Hitler himself avoided consuming any type of meat or poultry, outside of special formal events. While he was mostly avoidant of alcoholic beverages, every once in a while he instructed his subordinates to bring some Cognac to the table.
On April 20th, Hitler's birthday, senior Nazi officers such as Herman Göring, Martin Berman, Wilhelm Keitel, and Heinrich Himmler were still in the bunker, congratulating him. Propaganda minister Goebbels and his family, including his wife and six children, were by Hitler's side until the very last moment.
Göring, convinced that Hitler was no longer capable of making the necessary independent decisions, declared himself successor on April 22. Six days later, Hitler suffered another blow, finding out that SS Chief Himmler was attempting to negotiate terms of surrender on behalf of Nazi Germany.
He issued a directive saying that under no circumstances, would he ever be taken dead or alive, even before soldiers of the Red Army began storming Berlin.
Well Hitler himself believed that Nazi Germany was still salvageable up until the very last moment, only his private bodyguard and senior officer Wilhelm Borgdorf were still in Berlin. Most senior brass of the Third Reich managed to flee Berlin in their cars before the Red Army and allied forces surround the German Capital.
It was on April 28th, under Hitler's directive, that an official clerk was actually brought in by Tank inside the bunker in order to facilitate the official registration of his marriage to Eva Braun.
Günsche spoke with respect about Braun, noting that in addition to her beautiful outer appearance, she was, above all else, a "nice person who was humble and polite".
Hitler considered himself somewhat of a mystical person, noting he took the decision to get married only because of his planned suicide. Both Hitler and Braun signed a form that contained a line noting that both were of Aryan descent, free of any hereditary diseases.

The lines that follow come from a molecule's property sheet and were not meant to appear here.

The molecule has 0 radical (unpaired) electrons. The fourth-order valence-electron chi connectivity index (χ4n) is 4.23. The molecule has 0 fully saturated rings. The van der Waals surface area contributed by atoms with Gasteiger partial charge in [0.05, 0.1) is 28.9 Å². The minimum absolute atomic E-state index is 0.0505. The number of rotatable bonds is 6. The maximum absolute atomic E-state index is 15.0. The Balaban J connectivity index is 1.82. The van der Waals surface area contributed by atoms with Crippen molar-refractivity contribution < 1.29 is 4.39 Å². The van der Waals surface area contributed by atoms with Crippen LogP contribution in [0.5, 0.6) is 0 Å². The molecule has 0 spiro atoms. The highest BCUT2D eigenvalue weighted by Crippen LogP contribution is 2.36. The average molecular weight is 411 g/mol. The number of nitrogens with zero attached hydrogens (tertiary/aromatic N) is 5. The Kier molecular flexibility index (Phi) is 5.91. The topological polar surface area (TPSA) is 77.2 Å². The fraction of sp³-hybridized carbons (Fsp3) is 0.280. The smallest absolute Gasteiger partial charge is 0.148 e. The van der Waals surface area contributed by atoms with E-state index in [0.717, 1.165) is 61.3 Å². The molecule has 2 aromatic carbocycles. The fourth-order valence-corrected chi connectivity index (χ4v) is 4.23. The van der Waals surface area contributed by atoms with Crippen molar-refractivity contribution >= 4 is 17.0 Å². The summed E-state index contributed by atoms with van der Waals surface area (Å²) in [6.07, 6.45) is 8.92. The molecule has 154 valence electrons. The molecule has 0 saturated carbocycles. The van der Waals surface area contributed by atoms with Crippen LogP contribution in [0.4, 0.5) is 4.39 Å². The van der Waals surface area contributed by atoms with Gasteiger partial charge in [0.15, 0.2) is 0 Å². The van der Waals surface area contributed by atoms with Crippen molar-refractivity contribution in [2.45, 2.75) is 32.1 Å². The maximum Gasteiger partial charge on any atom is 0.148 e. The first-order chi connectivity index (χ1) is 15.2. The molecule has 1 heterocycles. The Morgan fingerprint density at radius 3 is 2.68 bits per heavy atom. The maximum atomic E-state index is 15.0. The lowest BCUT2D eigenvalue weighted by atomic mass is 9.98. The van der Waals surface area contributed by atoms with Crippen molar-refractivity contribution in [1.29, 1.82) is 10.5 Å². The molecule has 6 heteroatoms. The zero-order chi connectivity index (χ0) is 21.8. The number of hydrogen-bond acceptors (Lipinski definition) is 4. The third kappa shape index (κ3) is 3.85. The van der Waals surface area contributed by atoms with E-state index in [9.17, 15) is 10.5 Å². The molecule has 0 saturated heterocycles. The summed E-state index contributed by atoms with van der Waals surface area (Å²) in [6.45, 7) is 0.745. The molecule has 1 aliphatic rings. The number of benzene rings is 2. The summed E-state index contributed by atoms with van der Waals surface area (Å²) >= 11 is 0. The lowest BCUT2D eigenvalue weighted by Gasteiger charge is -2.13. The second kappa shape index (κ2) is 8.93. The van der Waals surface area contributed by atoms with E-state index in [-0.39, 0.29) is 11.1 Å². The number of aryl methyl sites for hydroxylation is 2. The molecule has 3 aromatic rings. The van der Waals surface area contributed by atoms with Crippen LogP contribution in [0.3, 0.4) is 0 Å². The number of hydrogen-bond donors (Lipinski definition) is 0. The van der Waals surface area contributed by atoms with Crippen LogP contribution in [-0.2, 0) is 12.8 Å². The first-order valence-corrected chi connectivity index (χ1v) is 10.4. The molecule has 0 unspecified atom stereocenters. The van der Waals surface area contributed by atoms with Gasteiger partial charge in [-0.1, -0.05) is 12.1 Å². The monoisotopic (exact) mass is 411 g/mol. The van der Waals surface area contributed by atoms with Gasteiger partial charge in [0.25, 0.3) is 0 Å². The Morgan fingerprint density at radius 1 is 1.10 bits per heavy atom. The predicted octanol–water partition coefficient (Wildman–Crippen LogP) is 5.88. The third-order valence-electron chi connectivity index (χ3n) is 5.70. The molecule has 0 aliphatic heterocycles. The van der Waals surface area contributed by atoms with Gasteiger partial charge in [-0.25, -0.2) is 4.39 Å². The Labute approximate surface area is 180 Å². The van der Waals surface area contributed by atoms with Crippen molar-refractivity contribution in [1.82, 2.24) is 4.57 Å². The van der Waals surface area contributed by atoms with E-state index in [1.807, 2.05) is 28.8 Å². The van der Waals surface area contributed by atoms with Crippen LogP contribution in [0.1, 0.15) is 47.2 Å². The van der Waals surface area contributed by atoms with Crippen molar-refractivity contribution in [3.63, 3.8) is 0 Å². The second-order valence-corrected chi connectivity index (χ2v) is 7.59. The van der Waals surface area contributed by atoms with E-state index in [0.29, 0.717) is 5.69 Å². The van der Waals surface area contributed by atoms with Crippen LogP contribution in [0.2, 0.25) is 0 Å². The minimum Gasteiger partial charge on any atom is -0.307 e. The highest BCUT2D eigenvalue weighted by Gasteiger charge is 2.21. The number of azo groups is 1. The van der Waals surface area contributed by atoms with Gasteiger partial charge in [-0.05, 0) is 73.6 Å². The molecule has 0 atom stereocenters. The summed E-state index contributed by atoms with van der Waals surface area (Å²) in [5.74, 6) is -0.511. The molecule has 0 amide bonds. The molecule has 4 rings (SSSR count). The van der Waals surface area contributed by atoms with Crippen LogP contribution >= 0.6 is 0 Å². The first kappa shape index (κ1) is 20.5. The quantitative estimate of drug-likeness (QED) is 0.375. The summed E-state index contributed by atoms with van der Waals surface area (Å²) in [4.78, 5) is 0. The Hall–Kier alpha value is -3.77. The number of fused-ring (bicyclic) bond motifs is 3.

It was a day after their wedding when two significant events occurred that hastened Hitler's demise. SS General Wilhelm Mohnke who came to the bunker reported that ammunition was running out and with the enormous amount of pressure exerted by the enemy, the general had a grim prediction: "We would likely last until the end of the day, Mein Fuhrer, but no more."
The second bit of news was learning that Benito Mussolini, one of Hitler's most notable allies, had died. Hitler then had his German Shepherd, blondi, poisoned in fear that she would fall captive to fastly-approaching Soviet forces.
On the morning of April 30, Eva Braun invited Hitler to emerge from the bunker in order to glance at the sun one final time. But because of heavy artillery shelling, he refused.
Hitler's pilot noted that despite his willingness to extract the Nazi leader from Berlin in a fueled-up plane, Hitler refused, but thanked him for his loyal service just a few hours prior to taking his own life. The pilot also remembered how Hitler had aged and how his nervousness manifested, among other ways, with trembling Hands.
Otto Günsche himself was captured on May 2. He was taken to Moscow, where he gave Red Army officers a detailed account of the circumstances surrounding Adolf Hitler's demise.
On May 15 1950, he was sentenced to 25 years in a labor camp.